Youth film festival in Richmond highlights new voices
on October 27, 2015
A youth film festival in Richmond easily dispels any doubt about the potential
filmmaking skills of teenagers.
The 2015 RYSE Film Festival debuted last Friday at the East Bay Performing Arts Center. The goal of the festival, according to the program, was to “highlight and empower youth voices and visions through film.”
This is the first film festival for RYSE, and the inaugural theme was “Truth Be Told Justice Through My Eyes.” The festival was organized by Richmond’s RYSE youth center and is geared toward youth between the ages of 13 and 24 who are interested in social justice issues.
“We started doing screenings of outside films that had something to do with social justice issues impacting young people and then we decided to showcase our own young people’s films. That’s where this [idea] was born,” said RYSE Youth Justice Director Stephanie Medley.
Eight films were featured at the festival. Three others were included with honorable mentions. The films tackled issues ranging from street harassment and sex trafficking to youth activism and moving past one’s limitations.
The production values were far and beyond what one would expect for teenage filmmakers. The editing, cinematography, and original music were professional quality.
One of the main reasons for this success was an organization called BAYCAT, based in San Francisco, which teaches media production to youth and young adults from underserved neighborhoods. The BAYCAT production teams assist youth from the planning stage to completion of every media project.
“Our digital music production crew will come up with a song, do the beat, write it and the filmmakers come up with the concept for the music video and they edit the video. They all work together to finish media,” says Katie Cruz, vice president of programming and operations.
The theme for this season at BAYCAT is “The Future Today,” which asks young men and women to makes films that ask what their hopes are for the future. The children create their own track to exemplify what the future of media should look like. “The media that they see right now, they’re not happy with. The deeper meaning isn’t reflective of their perspective,” says Zara Ahmed, program manager and lead instructor of BAYCAT.
The winner in the 13- to 18-year-old age group for Music Video and the People’s Choice Award went to Take a Look at Yourself by Becky Choi (director), Amirah Battle (editor) and Nailah Reynolds (director of photography). Their eclectic musical short was visually stunning, with images of youth on a basketball court espousing the virtues of self-esteem. The goal of the short, according to the 15-year-old director, was “to examine the mainstream media and its flaws with relation to inner city youth.”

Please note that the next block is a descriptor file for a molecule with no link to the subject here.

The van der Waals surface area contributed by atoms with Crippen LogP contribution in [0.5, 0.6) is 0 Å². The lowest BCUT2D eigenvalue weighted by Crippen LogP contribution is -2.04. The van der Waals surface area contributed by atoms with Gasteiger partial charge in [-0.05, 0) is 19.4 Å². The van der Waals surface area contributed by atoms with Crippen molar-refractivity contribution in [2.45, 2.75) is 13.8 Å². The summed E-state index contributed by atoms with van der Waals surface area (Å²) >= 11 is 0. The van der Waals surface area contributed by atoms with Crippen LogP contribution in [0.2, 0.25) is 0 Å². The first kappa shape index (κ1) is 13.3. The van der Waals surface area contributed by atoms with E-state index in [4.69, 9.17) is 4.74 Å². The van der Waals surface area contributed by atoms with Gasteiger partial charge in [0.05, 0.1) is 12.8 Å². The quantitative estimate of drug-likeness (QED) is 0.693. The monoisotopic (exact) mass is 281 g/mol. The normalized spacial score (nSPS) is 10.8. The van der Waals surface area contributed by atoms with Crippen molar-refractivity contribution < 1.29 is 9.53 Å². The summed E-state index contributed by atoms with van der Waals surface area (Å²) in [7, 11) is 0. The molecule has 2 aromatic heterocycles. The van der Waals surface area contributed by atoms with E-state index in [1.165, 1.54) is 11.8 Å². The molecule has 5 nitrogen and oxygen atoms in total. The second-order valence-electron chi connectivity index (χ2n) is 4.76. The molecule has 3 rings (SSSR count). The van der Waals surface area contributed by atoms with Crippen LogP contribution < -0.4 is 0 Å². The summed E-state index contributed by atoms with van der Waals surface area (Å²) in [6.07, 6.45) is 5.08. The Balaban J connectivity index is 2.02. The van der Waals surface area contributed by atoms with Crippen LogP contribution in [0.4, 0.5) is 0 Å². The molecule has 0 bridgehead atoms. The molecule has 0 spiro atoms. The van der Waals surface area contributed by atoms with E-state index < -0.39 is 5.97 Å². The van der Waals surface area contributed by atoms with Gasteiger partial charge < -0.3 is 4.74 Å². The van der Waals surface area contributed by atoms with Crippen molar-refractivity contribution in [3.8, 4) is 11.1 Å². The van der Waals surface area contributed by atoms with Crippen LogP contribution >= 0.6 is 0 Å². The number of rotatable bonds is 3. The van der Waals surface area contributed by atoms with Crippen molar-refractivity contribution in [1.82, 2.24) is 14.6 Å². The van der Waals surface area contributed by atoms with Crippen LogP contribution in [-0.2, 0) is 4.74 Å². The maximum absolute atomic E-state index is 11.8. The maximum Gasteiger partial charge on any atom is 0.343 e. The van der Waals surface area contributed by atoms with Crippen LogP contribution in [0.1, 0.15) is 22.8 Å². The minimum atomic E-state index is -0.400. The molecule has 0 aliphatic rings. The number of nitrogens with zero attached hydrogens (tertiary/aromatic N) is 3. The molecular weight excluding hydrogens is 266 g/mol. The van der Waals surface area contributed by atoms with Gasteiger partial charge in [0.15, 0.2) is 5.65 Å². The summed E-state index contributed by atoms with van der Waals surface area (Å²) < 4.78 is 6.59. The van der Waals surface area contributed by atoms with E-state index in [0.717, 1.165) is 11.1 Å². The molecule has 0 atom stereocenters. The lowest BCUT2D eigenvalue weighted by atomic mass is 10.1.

“I see that stereotypes happen in movies and TV shows and everywhere around me in general,” she said. Choi came up with the initial concept of the film and worked with producers at BAYCAT to bring it to life.
Choi plans her next film to focus on the intersection of unfair laws, politics, and the police. “I want to focus on how the police view the community and the community views them,” she said.
Director Julia Retzlaff, 18, won the Grand Jury Prize and the Best Narrative Award for her sobering examination of street harassment in STOP. The film follows a young woman as she encounters daily harassment on the urban streets. “I think the issue of street harassment experienced by young girls is a very universal story and I wanted to convey that through these young girls who are all telling the same stories,” she said.
Retzlaff was approached by Hollaback!, an organization based in New York City that fights street harassment.
“Street harassment shouldn’t be taken lightly,” Retzlaff said. “For a lot of girls it’s become a culture of fear and it bars people from moving freely from one place to the next.”
Retzlaff wants to continue the work she began with STOP. “My dream job would be to travel around the world documenting radical communities and struggles that aren’t being seen but should be—the privatization of education, the struggle of refugees, and the struggles that go under the radar in media,” she said.
Medley hopes the film festival will continue to grow and be a lifeline for young filmmakers in the area.
“I think there’s a lot of talent in Richmond but maybe some haven’t tapped into that potential yet,” she said.
She encourages youth to step forward and sign up for classes offered by RYSE. “There are so many different places where people and especially young people can go and learn about how to make a music video, documentary, short film and a narrative,” she says, “RYSE is one of those places you can do that.”
The website for RYSE.
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